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Warm weather is turning things topsy-turvy.
They're wearing sandals instead of snow boots in Buffalo, cutting the prices on ski gear in Minnesota, golfing in New York and mowing lawns in Illinois.
This, for some, is good.
For others ... not so much.
Here then, is an unofficial scorecard of the winners and losers of the unseasonably high temperatures that have hit parts of the country.
Mild weather means more time to renovate a house, pave a driveway, landscape a yard — or, simply, build. Work that normally stops with the onset of freezing weather has continued unabated, giving contractors more time to take on projects and seasonal employees bigger paychecks.
Ice cream vendors
Is there ever a wrong time to eat ice cream? If so, the off season would probably start now. Instead, Mr. Softee trucks are still cruising neighborhoods, and lines are still forming along the tubs of rocky road.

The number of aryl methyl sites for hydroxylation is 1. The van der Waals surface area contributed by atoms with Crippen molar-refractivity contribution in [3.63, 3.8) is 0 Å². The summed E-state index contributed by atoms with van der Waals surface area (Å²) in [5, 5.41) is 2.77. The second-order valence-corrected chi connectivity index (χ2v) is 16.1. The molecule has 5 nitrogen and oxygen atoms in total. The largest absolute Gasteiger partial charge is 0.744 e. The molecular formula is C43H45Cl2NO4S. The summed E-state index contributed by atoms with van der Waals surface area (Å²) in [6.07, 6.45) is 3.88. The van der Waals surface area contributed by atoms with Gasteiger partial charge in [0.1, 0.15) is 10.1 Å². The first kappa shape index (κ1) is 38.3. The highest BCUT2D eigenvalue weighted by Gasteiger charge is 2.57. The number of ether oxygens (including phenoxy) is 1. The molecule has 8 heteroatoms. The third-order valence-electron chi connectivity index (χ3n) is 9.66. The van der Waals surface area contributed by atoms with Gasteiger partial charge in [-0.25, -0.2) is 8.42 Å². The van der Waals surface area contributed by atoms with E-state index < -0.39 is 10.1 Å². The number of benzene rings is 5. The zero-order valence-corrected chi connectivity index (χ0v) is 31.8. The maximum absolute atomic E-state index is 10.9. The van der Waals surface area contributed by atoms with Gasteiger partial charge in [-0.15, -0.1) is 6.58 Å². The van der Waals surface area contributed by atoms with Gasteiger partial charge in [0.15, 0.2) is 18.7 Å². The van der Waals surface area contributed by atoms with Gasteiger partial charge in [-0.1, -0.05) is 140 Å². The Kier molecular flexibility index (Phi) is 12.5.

Homeowners and landlords
Normally, this time of year means a spike in utility bills for people who own houses and apartments. Not having to adjust the thermostat can save hundreds of dollars in oil, gas and electricity.
Late December can normally be a rough time for crossing guards, campaign canvassers, construction workers and anyone else whose livelihood involves face time with the elements. They're smiling now.
Typically, even if Mother Nature doesn't provide it, skiers can depend on slopes making their own snow. But that's been impossible for mountain resorts where temperatures aren't anywhere near freezing. For many, the season has yet to begin — which could mean steep financial losses.
It's a bad time to be in the business of selling warm coats and other cold-weather apparel that make up a bulk of holiday shopping purchases. People are too busy enjoying the sun — even though they know that it will get cold again ... eventually.
The snowblowers, shovels and ice melt that fly off shelves this time of year aren't moving because nobody needs them, at least not yet.
If no one needs to turn on the heat (see above), the price of gas and electricity drops, which is bad news for utility companies. It remains unclear, however, whether anyone feels sympathy for them — despite the fact that a poor showing could hurt the country's short-term economic growth.